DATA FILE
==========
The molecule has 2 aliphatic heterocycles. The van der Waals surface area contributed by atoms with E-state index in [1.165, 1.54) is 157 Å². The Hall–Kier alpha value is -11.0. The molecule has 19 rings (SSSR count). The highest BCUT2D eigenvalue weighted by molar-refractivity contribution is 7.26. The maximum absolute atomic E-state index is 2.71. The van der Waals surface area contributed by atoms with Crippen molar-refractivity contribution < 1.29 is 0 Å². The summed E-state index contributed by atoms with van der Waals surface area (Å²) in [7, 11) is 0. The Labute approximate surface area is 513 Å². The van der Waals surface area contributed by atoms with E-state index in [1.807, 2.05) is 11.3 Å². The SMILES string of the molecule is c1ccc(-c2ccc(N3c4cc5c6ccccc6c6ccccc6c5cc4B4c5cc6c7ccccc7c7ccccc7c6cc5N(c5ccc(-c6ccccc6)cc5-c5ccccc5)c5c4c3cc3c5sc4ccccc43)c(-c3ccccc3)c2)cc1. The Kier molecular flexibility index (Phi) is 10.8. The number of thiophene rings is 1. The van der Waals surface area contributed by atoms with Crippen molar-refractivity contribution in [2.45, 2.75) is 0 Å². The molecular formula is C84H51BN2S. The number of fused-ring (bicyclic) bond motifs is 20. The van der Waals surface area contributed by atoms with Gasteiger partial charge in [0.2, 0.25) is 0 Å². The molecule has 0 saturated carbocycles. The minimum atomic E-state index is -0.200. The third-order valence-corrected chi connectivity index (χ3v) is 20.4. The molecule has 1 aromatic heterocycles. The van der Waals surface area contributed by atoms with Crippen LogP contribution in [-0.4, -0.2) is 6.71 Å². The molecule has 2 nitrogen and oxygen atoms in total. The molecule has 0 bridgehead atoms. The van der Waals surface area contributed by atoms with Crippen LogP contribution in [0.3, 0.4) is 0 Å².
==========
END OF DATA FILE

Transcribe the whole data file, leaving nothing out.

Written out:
The molecule has 2 aliphatic heterocycles. The van der Waals surface area contributed by atoms with E-state index in [1.165, 1.54) is 157 Å². The Hall–Kier alpha value is -11.0. The molecule has 19 rings (SSSR count). The highest BCUT2D eigenvalue weighted by molar-refractivity contribution is 7.26. The maximum absolute atomic E-state index is 2.71. The van der Waals surface area contributed by atoms with Crippen molar-refractivity contribution < 1.29 is 0 Å². The summed E-state index contributed by atoms with van der Waals surface area (Å²) in [7, 11) is 0. The Labute approximate surface area is 513 Å². The van der Waals surface area contributed by atoms with E-state index in [1.807, 2.05) is 11.3 Å². The SMILES string of the molecule is c1ccc(-c2ccc(N3c4cc5c6ccccc6c6ccccc6c5cc4B4c5cc6c7ccccc7c7ccccc7c6cc5N(c5ccc(-c6ccccc6)cc5-c5ccccc5)c5c4c3cc3c5sc4ccccc43)c(-c3ccccc3)c2)cc1. The Kier molecular flexibility index (Phi) is 10.8. The number of thiophene rings is 1. The van der Waals surface area contributed by atoms with Crippen molar-refractivity contribution in [2.45, 2.75) is 0 Å². The molecular formula is C84H51BN2S. The number of fused-ring (bicyclic) bond motifs is 20. The van der Waals surface area contributed by atoms with Gasteiger partial charge in [0.2, 0.25) is 0 Å². The molecule has 0 saturated carbocycles. The minimum atomic E-state index is -0.200. The third-order valence-corrected chi connectivity index (χ3v) is 20.4. The molecule has 1 aromatic heterocycles. The van der Waals surface area contributed by atoms with Crippen LogP contribution in [-0.4, -0.2) is 6.71 Å². The molecule has 2 nitrogen and oxygen atoms in total. The molecule has 0 bridgehead atoms. The van der Waals surface area contributed by atoms with Crippen LogP contribution in [0.3, 0.4) is 0 Å².